Home » Advocacy » Working Together to Help Canadians with Cancer
Your Immune System

Working Together to Help Canadians with Cancer

Two middle-aged people smiling at each other, one wears a CCS daffodil pin
Two middle-aged people smiling at each other, one wears a CCS daffodil pin
Photo courtesy of CCS.

Andrea Seale

CEO, Canadian Cancer Society

We know that the COVID-19 pandemic has placed new challenges on the millions of Canadians living with serious diseases including cancer. Thankfully, the Canadian Cancer Society has support available for both those living with cancer and their caregivers.

With disruptions in cancer care and support services, and with virtual health care becoming more prevalent, the Canadian Cancer Society surveyed people living with cancer and their caregivers to understand their experiences during the COVID-19 pandemic.

We learned the pandemic has contributed to increased levels of anxiety and concern among both groups. For caregivers specifically, levels of anxiety increased from 51 percent pre-pandemic to 82 percent during its peak. Caregivers reported providing more support than usual while emergency restrictions were in place and 58 percent reported spending more time than normal trying to access and coordinate services for the person they care for.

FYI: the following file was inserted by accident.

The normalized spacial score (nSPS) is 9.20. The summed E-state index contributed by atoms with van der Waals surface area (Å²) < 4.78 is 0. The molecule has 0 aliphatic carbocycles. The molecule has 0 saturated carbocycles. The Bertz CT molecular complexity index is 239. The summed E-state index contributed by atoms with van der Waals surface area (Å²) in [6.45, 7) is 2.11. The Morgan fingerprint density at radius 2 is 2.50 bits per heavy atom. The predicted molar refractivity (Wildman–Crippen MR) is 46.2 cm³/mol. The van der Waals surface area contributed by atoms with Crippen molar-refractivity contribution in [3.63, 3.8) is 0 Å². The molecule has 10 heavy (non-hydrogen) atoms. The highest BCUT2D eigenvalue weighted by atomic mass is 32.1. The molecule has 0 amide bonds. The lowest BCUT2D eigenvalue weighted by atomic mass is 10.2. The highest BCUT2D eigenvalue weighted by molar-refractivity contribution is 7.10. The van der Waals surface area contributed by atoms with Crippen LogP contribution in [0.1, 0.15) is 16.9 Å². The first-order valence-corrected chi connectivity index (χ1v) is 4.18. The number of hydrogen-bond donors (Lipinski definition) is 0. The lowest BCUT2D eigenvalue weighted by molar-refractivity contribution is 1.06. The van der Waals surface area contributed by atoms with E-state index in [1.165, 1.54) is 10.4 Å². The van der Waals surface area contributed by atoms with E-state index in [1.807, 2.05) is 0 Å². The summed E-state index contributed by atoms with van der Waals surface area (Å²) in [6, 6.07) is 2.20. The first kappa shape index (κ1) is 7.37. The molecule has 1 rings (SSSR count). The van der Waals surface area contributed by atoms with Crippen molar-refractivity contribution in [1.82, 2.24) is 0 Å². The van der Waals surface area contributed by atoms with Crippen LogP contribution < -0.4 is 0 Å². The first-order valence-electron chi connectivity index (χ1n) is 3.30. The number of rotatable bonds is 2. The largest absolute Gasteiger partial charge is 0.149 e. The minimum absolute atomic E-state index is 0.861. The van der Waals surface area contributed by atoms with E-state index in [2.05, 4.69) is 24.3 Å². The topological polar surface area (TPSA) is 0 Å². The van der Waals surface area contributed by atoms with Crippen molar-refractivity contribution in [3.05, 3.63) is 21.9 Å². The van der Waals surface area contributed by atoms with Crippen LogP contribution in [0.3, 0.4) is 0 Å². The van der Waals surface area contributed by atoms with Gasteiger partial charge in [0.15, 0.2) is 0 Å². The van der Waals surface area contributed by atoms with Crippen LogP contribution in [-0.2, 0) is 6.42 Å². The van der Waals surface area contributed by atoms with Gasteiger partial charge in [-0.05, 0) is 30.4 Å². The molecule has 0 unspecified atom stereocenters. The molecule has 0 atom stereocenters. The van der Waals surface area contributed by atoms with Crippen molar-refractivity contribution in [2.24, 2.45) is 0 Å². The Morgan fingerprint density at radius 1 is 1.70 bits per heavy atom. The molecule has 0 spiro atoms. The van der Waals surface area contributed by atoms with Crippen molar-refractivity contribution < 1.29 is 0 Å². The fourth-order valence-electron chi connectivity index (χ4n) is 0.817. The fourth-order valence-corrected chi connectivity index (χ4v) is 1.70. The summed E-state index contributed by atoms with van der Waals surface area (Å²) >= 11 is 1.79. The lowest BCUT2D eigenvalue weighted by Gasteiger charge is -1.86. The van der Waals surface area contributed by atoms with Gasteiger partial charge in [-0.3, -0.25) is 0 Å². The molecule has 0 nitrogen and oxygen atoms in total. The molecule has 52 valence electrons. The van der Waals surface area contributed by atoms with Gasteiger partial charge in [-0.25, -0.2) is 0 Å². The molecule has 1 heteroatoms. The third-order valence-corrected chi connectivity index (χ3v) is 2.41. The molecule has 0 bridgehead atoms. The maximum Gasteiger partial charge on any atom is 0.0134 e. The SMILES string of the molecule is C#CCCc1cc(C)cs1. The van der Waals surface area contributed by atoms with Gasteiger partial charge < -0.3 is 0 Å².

Caregivers are spouses, children, friends, and neighbours. During the pandemic, new burdens have been placed on them. The already-challenging role of navigating the health care system and supporting a loved one during illness has become even more complicated. Caregivers are a too-often overlooked but critical partner in the cancer experience.

That’s why it’s more important than ever to find new ways of helping one another.

Support for people with cancer and caregivers

Our Cancer Information Helpline and cancerconnection.ca community are critical resources for both people with cancer and their caregivers.

But everyone has a role to play. You can take simple steps to make sure people affected by cancer — whether they’re living with the disease or caring for someone with it — get the support and compassion they need. Lend a listening ear. Provide a healthy meal. Shrink their to-do list. Ask how you can help. Encourage a safe walk outside.

We’ll be living with COVID-19 for the foreseeable future. In the meantime, we must build stronger circles of support. We must take care of one another so that no one faces cancer alone.

For information about cancer, including the impacts of COVID-19, visit the Canadian Cancer Society or call their Cancer Information Helpline at 1-888-939-3333.

Next article